Recognizing the evolving landscape of customer behavior, Ben has pioneered modern concepts in CX. For example; Experience Principles (XP), Self-Realized Value (SRV), and Sentiment Durability. These concepts have renewed experience delivery, particularly in digital engagements, empowering businesses to support the complete customer lifecycle with value and impact.
As a keynote speaker, Ben shares his insights and CX strategies with audiences at all leadership levels. He is an active member of the Customer Experience Professionals Association (CXPA) and proudly holds the prestigious Certified Customer Experience Professional (CCXP) certification. Benjamin’s dedication to advancing the field is evident in his role as Vice Chair for the CCXP Advisory Board, where he contributes to shaping standards and best practices. Additionally, he generously provides mentorship to aspiring CX practitioners, nurturing talent and fostering future leaders in the field.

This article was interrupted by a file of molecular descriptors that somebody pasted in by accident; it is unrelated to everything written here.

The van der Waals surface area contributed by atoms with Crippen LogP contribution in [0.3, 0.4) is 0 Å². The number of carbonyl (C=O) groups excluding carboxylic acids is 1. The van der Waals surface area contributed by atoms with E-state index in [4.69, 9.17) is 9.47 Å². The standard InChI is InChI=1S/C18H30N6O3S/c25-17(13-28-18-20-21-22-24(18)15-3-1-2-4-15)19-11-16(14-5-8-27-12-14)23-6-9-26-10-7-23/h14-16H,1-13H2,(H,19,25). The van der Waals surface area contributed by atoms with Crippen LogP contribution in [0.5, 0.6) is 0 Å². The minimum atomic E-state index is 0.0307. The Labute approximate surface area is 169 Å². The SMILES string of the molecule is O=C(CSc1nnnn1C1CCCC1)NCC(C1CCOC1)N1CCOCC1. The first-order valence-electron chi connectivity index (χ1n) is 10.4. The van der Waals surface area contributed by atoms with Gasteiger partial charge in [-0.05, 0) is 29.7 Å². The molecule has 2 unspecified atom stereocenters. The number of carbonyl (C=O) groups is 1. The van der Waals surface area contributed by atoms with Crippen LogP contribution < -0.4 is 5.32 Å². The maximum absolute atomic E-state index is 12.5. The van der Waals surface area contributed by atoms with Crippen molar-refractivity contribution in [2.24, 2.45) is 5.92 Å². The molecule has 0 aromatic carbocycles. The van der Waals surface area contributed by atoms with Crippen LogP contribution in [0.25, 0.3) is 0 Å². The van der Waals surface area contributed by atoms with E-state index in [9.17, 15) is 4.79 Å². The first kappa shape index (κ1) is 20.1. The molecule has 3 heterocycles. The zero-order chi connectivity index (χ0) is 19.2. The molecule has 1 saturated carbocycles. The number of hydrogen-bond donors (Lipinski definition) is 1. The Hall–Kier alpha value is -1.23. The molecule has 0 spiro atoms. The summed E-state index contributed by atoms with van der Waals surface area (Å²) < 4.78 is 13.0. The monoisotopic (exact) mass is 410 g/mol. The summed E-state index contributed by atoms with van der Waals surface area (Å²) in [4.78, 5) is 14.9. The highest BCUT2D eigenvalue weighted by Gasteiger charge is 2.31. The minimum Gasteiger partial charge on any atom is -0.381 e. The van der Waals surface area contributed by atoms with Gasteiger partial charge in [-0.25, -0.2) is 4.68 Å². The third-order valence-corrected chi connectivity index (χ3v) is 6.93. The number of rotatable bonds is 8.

Ben’s educational background includes a Bachelor of Science in Computer Information Systems (CIS). Ben is married with two kids and resides in Dallas, Texas.
We help companies bridge the gap between what they offer and what their customers value. We use AI technology to hold in-depth conversations at scale with our client’s customers. These insights translate into a C-suit-level dashboard designed as a 3-step cycle.
Worthix tracks what value means to customers, then combines it with metadata to find actionable opportunities and finally, invites them to co-create solutions.
Founded by Guilherme Cerqueira in 2015, Worthix is a SaaS company headquartered in Atlanta. It is now present in USA, Mexico, and Brazil, with dozens of leading companies as clients in 6 countries.